Tax revenue undershoots Government target again

Exchequer numbers show gap between actual and targeted receipts narrowing

 Minister for Finance Michael Noonan. The Department of Finance has been at a loss to explain the weaker-than-expected trend in income tax which is at odds with the  growth in employment. Photograph: Alan Betson

Minister for Finance Michael Noonan. The Department of Finance has been at a loss to explain the weaker-than-expected trend in income tax which is at odds with the growth in employment. Photograph: Alan Betson

 

The Government’s tax take for the year to date was 1.4 per cent or €268 million behind target in May, according to the latest exchequer returns.

However, the gap between actual and targeted receipts, which has been highlighted as a concern, narrowed for the first time this year as income tax and corporation tax performed better than in previous months.

The Government has collected €19.4 billion in tax for the first five months of 2017, slightly below the Department of Finance’s projected total of €19.6 billion, but up nearly 3 per cent or €550 million on last year.

Income tax, the State’s largest tax stream, was 2.6 per cent below profile at €7.6 billion. The department has been at a loss to explain the weaker-than-expected trend in income tax which is at odds with the current growth in employment.

However, it will be relieved that income tax receipts for May, which totalled €1.4 billion, were broadly in line with expectations in contrast to previous months.

Corporation tax has also underperformed the department’s target this year, coming in 10 per cent below expectations at €1.7 billion. However, business tax receipts for the month of May were ahead of projections at just over €1 billion for the first time this year.

The figures showed nearly €6.6 billion has been collected in VAT so far this year, which was nearly 4 per cent or €254 million above profile.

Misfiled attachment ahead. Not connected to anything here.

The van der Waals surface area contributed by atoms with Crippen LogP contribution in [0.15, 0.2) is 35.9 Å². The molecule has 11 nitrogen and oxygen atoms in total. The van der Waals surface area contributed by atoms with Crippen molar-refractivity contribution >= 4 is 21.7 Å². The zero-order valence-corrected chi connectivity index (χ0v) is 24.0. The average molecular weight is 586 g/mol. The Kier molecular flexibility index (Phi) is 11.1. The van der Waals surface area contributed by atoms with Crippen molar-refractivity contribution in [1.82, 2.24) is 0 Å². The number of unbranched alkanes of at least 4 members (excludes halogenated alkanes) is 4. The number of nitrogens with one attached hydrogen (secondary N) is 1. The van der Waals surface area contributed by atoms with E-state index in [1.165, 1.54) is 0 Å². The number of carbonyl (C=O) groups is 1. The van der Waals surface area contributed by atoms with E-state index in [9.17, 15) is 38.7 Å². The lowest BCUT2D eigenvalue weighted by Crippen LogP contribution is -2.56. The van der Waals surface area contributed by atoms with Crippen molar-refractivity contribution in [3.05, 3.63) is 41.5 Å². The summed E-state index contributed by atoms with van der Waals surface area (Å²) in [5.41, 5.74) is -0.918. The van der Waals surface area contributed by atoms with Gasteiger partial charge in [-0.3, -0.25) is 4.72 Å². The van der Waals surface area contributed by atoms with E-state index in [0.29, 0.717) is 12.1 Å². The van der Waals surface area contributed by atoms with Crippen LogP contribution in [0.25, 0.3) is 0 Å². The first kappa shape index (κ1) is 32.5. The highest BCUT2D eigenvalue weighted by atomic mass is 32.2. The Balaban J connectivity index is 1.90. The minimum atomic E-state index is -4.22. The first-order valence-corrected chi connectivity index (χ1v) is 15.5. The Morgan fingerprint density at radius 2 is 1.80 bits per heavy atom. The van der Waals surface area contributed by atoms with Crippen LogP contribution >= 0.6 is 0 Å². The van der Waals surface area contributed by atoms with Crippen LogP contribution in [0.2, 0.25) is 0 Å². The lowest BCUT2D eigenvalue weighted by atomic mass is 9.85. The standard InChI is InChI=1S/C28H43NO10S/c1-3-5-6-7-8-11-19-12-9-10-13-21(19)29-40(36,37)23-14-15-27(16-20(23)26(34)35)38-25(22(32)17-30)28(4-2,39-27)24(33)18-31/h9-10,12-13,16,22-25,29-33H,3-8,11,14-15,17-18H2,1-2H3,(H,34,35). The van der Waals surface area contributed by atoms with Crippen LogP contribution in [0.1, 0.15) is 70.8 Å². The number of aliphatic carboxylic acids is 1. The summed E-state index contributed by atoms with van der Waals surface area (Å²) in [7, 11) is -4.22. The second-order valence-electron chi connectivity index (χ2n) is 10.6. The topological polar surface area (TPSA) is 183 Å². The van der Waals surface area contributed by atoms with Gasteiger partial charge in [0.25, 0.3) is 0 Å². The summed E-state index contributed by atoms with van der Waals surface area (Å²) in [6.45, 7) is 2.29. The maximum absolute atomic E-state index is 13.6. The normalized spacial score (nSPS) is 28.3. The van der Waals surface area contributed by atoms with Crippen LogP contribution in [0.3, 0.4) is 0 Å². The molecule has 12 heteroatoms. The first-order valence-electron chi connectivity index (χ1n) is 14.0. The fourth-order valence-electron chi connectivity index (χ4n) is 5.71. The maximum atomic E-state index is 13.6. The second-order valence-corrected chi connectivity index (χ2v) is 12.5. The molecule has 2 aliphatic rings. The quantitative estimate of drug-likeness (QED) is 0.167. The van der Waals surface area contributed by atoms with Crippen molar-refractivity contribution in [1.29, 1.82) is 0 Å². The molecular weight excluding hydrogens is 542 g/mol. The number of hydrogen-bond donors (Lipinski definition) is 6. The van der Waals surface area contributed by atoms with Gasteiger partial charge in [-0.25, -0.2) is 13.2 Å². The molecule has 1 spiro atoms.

Excise duty

Better-than-expected receipts for the sales tax are indicative of a pick-up in retail, which has been slower to recover from the crash than other sectors.

The other main tax head, excise duty, was 4 per cent below target at €2.2 billion, but this was again linked to the front-loading of receipts on tobacco products ahead of plain-packaging rules.

The latest figures resulted in an exchequer surplus of €383 million compared with a deficit of €125 million for the same period last year, with the improvement attributed to increased tax revenue.

On the spending side, total expenditure was just over €17.8 billion, which was 1.5 per cent inside target.

The figures show spending on health was just over €5 billion, which was marginally inside its targeted budget for the year, while social protection spending was €8 billion, also inside budget.

Grant Thornton tax partner Peter Vale described the latest returns as a mixed bag, noting that while VAT receipts were still strong income tax continued to lag behind target despite the very robust employment data.

Part-time roles

“It is difficult to reconcile the figures, with a possible explanation being more part-time roles with lower pay, resulting in more people in work but less net disposable income.

“ However there simply isn’t enough data in the figures released today to draw any firm conclusions on what is underpinning the figures,” Mr Vale said.

“May is a relatively significant month for corporation tax, and the figures for the month show a welcome improvement. The 2017 returns are now back in line with the 2016 comparables, although still lagging well behind forecast.”